This cooking staple is low in saturated fat and high in monounsaturated fat (one of the healthy fats). Many conventional canola oils are extracted using solvents and heat which may diminish nutrition and create trans fats, but not ours. Thrive Market Organic Canola Oil is expeller pressed from non-GMO rapeseed plants.

  • Smoke point: 400°F
  • Cooking tips: Canola oil is an all purpose cooking and frying oil. Coat your skillet before frying eggs, sautéing tofu, or grilling up peppers for fajitas.
  • Flavor: Essentially flavorless.
  • Recipe ideas: Whether you’re vegan or not, canola oil adds moistness to muffins, pumpkin bread, and cakes. Use it in recipes for taco fillings, stews, meat marinades, as well as stir-frys.

Organic Ghee

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Ghee is clarified butter and a pantry staple that’s soy-, casein- and lactose-free, paleo, gluten-free, and ketogenic. Ours is made by slow-cooking butter from grass-fed cows until the milk proteins separate and delivers a range of nutritional benefits including vitamin A, vitamin E, and omega-3 fatty acids.

  • Smoke point: 400°F
  • Cooking tips: Ghee is similar to coconut oil in consistency, and works as a 1:1 swap for butter in many recipes. This ingredient has a long history of use in Indian cuisine, and shines in curry, bread, and rice dishes.
  • Flavor: Take your pick! Ghee has a light buttery flavor, but you can also amp things up with Himalayan salt and coconut oil.
  • Recipe ideas: Whip up a batch of ghee-infused drop biscuits, enrich a smoky eggplant curry, or try gluten-free blueberry muffins.

Non-GMO Grapeseed Oil

Whole30 Chicken Tinga Tacos

If you’re the kind of cook who goes through a bottle of olive oil in a flash, meet an economical substitute that’s just as versatile. Since grapeseed oil is made by repurposing the seeds of wine grapes, it’s a sustainable pick for your kitchen, and ours is pressed from non-GMO grape seeds without the use of solvents. Nutritionally, this oil’s claim to fame is delivering polyunsaturated fats (which contain omega-6 and omega-3 fatty acids), as well as vitamin E.

  • Smoke point: 420°F
  • Cooking tips: Grapeseed oil can stand up to sautéing and grilling with ease
  • Flavor: Neutral—this oil pleasantly fades into the background and lets other flavors shine.
  • Recipe ideas: Use grapeseed oil as the base of your favorite marinade or salad dressing. We also recommend it with poultry: Instant Pot Chicken Tinga Tacos or Sheet Pan Miso Chicken are winners for dinner.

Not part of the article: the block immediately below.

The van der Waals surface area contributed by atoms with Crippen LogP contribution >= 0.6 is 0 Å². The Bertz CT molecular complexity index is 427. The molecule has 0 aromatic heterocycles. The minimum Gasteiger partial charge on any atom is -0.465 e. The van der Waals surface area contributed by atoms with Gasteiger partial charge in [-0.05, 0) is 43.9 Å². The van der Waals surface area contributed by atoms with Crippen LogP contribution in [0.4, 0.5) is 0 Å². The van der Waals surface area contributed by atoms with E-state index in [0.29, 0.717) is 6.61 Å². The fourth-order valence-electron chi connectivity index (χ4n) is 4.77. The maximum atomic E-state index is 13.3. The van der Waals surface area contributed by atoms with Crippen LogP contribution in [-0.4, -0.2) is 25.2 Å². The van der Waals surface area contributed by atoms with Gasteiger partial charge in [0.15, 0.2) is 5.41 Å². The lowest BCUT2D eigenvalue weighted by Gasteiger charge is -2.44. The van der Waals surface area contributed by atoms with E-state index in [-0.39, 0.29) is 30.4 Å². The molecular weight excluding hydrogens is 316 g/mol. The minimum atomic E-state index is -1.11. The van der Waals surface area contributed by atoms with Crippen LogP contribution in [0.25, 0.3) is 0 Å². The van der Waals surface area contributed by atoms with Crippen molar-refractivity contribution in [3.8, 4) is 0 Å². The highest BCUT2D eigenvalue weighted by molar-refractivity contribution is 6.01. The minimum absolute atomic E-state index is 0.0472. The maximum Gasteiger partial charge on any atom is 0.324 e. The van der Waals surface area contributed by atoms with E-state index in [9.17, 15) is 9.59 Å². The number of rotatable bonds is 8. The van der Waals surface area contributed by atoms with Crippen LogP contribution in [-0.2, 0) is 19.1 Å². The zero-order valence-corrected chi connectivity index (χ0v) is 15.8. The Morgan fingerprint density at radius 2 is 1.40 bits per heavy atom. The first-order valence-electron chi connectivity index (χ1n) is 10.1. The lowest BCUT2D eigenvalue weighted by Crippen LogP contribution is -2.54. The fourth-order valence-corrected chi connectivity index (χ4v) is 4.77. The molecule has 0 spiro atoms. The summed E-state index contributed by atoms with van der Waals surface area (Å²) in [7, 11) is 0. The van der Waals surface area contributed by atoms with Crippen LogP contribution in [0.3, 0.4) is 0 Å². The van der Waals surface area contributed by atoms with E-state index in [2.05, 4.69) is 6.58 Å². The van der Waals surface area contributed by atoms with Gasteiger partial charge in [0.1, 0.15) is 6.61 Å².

Organic Sunflower Oil

Meet your pantry hero for searing and sautéing. This oil is high oleic (aka rich in monounsaturated acid) and pressed from organic sunflower seeds grown in the United States, Spain, and Ukraine. Paleo, ketogenic, and soy-free diets will definitely want a bottle on the shelf. Sunflower oil is also rich in omega-3s and believed to help lower “bad” cholesterol.

  • Smoke point: 450°F
  • Cooking tips: A high smoke point means you can switch between sautéing salmon and whisking a vinaigrette.
  • Flavor: As you might expect, sunflower oil has a light nutty flavor (with a rich and buttery texture), but it’s not overpowering.
  • Recipe ideas: In addition to savory recipes like charring a pan full of Shishito peppers, sunflower oil compliments baked goods like cookies and quick breads.

Organic Rice Bran Oil

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Ethically sourced from India and extracted from the husk of brown rice (the outermost layer), this oil is soy-free, gluten-free, organic, and plant-based. Rice bran oil is a byproduct of rice milling, so like grapeseed oil, makes for a sustainable way to build an oil collection.

  • Smoke point: 450°F
  • Cooking tips: If a recipe calls for high heat, you can safely use rice bran oil for deep-frying and stir-frying.
  • Flavor: Light and mild.
  • Recipe ideas: Rice bran oil is popular in Asian cuisines and enhances curries, stir-frys, and tempura.

Avocado Oil

To make our golden avocado oil, we use an ethical supply chain starring ripe Mexican fruit that’s mechanically cold expeller pressed, not chemically extracted. The result is a nutritious, high smoke point and glyphosate-free staple that’s always fresh and never mixed with other oils. And if you prefer the convenience of a can, you can spray away knowing it’s propellant-free and doesn’t contain any potentially harmful chemicals. On the nutrition front, avocado oil is known for its antioxidants, potassium, and vitamin E, and works with paleo, ketogenic, and kosher meal plans.

  • Smoke point: 500°F—the highest of any cooking oil
  • Cooking tips: Avocado oil makes a reliable olive oil alternative for a range of dishes like roasted vegetables, grilled chicken, and more. Off heat, use it as a drizzling oil for soups, guacamole, or even fruit like cantaloupe (don’t forget to add a pinch of flaky salt). Some vegan recipes use avocado oil as a butter and dairy replacement.
  • Flavor: Rich and buttery with a creamy texture
  • Recipe ideas: Pan-roast fish using avocado oil and serve it alongside a vibrant citrus and fennel salad. Or, dress your popcorn, add a drizzle to smoothies, make hummus, or top your avocado toast for a double dose of healthy fats.

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Nicole Gulotta

Nicole Gulotta is a writer, author, and tea enthusiast.